There was a wave of popular dissent in which citizens defaced his posters. What signaled that the resistance to Xi’s accession to Mao-like status was more widespread, was the sharp drop-off in spontaneous accolades from regional party leaders and cadres. Further, dissension began to be noted, quietly, between Xi and senior policymakers unhappy (for example) with his direction of the trade conflict with the U.S. Some, such as Vice Premier Liu He, have been sidelined.
Reports have emerged that the State Council has become a battleground of sharp disagreements over how to handle the country’s economic deceleration. Some officials, such as Xu Zhong, director of the research bureau at the People’s Bank of China, have made unprecedented public criticisms of policy; Xu said the Finance Ministry was “behaving like a hoodlum.” A prominent Tsinghua University law professor, Xu Zhangrun, wrote that “After 40 years of reform, overnight we’re back to the ancien regime.” (In case you missed that allusion, the term refers to the pre-revolutionary government of France, and so clearly carries an implicit threat of revolutionary reversal.) These are just a few examples of high-level public criticism; there are many reports of dissension within the government’s ruling elites from sources afraid to speak publicly.
Over all of this, it is difficult not to see the shadows of former leaders Hu Jintao and Jiang Zemin and their circles, who resent Xi’s self-aggrandizement and rejection of the circumspection and modesty of Deng Xiaoping, the reformer who opened China to the world after Mao’s death.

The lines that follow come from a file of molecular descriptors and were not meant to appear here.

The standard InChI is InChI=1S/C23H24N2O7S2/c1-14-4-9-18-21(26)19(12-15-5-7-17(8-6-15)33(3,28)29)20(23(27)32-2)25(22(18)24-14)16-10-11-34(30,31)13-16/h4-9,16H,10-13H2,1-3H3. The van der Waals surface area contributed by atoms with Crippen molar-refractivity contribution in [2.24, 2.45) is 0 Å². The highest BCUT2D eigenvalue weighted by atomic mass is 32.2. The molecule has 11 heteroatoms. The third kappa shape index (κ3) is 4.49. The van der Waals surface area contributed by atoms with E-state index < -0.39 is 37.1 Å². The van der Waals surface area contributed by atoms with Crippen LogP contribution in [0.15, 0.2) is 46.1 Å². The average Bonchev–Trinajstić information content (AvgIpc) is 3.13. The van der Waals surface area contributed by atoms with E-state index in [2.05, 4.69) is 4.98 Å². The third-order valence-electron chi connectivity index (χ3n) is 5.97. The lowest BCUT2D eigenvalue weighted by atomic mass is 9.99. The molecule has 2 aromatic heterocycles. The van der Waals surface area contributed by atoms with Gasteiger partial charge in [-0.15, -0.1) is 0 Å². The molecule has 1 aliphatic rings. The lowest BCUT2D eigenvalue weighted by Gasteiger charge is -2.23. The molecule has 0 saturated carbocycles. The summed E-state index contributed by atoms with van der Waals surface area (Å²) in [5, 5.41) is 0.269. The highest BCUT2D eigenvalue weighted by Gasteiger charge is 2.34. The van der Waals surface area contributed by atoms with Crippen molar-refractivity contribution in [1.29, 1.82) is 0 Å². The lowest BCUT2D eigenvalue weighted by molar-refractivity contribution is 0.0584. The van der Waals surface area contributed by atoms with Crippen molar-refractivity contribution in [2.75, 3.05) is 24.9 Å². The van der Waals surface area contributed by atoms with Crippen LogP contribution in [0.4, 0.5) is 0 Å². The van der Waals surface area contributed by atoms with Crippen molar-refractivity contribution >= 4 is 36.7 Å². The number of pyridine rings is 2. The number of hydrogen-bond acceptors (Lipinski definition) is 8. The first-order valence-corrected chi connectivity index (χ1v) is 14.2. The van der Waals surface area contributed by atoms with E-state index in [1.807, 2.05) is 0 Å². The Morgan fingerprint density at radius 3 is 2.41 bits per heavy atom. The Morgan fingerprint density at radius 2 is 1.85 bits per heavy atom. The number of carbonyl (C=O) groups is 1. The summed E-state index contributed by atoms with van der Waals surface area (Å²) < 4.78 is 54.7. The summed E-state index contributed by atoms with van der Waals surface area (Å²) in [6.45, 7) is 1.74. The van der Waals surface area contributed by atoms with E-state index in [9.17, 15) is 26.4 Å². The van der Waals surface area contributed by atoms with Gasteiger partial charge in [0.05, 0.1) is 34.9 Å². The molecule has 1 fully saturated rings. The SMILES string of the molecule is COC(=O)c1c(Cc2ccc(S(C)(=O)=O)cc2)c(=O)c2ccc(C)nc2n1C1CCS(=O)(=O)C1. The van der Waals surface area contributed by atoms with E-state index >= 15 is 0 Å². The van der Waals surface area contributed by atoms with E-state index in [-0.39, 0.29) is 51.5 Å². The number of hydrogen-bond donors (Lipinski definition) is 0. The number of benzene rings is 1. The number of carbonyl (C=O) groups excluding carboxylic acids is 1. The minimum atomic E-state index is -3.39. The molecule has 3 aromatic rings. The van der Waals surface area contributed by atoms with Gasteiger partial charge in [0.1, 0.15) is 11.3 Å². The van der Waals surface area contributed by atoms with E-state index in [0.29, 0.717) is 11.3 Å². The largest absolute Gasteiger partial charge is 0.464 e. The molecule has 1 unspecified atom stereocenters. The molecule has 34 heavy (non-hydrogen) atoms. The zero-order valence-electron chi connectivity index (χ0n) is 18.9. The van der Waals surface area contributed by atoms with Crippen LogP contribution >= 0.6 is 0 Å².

In short, China has a lot of problems — economic, financial, and political. Their robust and muscular resurgence on the world stage is much more a creature of western media sensationalism than of reality, and it is certain that the current U.S. administration knows it — and is willing to use that weakness as an occasion to set right some of the injurious policies China has pursued over the past 20 years in its relations with the developed world.
Investment implications: While current problems continue to develop, we do not view China as ripe for investment, in spite of declines in Chinese stocks. It is a venue for speculators only, and we suggest that if you trade China, you be cautious, maintain tight stops, and take quick profits.